P746 Identification of Altered Microbial Genera at Baseline in Adalimumab Clinical Remitters and an Absence of Change in Total Microbial Composition Post Induction Treatment in the SERENE UC Study
Morsy, Y.(1);Pivorunas, V.(2);Leitner, C.(3);Birchler, T.(4);Guay, H.(2);Scharl, M.(1)*;
(1)University Hospital Zurich, Department of Gastroenterology and Hepatology, Zurich, Switzerland;(2)AbbVie Bioresearch Centre, Precision Medicine Immunology, Worcester, United States;(3)AbbVie AG, Gastroenterology, Cham, Switzerland;(4)AbbVie AG, Immunology, Cham, Switzerland;
The gut microbiome plays an integral role in the pathogenesis of Inflammatory Bowel Disease (IBD). However, there have been a limited number of studies investigating the composition of the gut microbiome in anti-TNF-treated Ulcerative Colitis (UC) patients. The aims of this study were to 1) identify novel microbial baseline predictors of clinical response and remission to Adalimumab treatment, and 2) assess the impact of Adalimumab induction treatment on the gut microbiome of UC patients.
The SERENE UC study (NCT02065622) compared the efficacy of higher adalimumab dosing regimens to the standard regimen in patients with moderately to severely active UC. 16S rRNA gene sequencing was performed on 204 stool samples from 107 UC patients at baseline and Week 8. An ANOVA test followed by Tukey HSD was used to compare microbial content within (baseline) or across (baseline vs Week 8) visits between clinical remitters (n=16), clinical responders (n=38), and patients who failed to respond to Adalimumab treatment (n=53). Clinical response was defined as a full Mayo score decrease of ≥3 points and ≥30% from baseline, plus ≥1-point decrease in rectal bleeding score or absolute bleeding score ≤1 at Week 8. Clinical remission was defined as a full Mayo score ≤2 with no sub-score >1 at Week 8.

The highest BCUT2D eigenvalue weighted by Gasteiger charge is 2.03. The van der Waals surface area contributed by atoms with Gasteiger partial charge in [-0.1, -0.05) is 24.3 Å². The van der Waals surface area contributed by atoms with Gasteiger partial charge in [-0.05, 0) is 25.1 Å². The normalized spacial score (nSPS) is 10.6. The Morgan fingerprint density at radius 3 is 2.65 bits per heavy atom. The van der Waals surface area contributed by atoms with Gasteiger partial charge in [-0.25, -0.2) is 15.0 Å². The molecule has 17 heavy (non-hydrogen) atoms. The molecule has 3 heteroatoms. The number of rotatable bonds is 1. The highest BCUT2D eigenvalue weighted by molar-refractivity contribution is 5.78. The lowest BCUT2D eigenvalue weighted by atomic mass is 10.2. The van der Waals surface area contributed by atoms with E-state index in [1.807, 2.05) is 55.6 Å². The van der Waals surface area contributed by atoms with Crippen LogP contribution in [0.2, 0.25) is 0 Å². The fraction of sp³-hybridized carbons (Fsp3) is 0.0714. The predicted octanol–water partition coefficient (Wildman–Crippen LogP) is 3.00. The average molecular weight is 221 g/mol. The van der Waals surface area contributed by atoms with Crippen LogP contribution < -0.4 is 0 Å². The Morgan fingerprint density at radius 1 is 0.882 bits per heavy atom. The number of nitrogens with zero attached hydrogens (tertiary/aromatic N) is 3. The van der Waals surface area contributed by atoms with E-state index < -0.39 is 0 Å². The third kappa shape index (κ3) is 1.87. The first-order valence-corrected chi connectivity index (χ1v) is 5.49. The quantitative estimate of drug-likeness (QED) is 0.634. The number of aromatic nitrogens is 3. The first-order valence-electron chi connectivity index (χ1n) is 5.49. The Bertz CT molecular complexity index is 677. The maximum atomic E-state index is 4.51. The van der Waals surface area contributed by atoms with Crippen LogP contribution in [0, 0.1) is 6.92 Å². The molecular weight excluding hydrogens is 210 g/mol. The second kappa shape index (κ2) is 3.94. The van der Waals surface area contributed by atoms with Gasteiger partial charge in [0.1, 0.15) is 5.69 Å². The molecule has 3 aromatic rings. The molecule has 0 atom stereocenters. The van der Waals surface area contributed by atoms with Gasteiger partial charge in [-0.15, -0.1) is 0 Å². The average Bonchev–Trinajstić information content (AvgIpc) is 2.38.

There were no differences in alpha diversity in terms of richness and evenness when comparing samples from patients across response categories, or alpha and beta diversity when comparing paired samples from patients pre- and post-treatment. In addition, principal coordinate analysis of the microbiome did not highlight any clustering of the samples between response groups or visits. When stratifying patients by clinical response status at Week 8, we identified 4 genera that were significantly altered at baseline in the clinical remitters compared to the clinical responders and/or non-responders, including Dorea, Ruminococcus torques group, Subdoligranulum, and Collinsella. Unexpectedly, when comparing paired pre- and post-treatment samples within a response group, we failed to detect any significant changes on the total microbiome composition regardless of response status at Week 8.
These findings suggest that baseline microbial composition is significantly altered in UC patients who achieve clinical remission, but that Adalimumab treatment does not significantly alter the composition of the gut microbiome after 8 weeks of treatment. Future work is focused on achieving a deeper understanding of the gut landscape in UC patients treated with Adalimumab through 1) investigation of bacterial, viral, and fungal composition by metagenomics, and 2) integration of serum metabolomics data.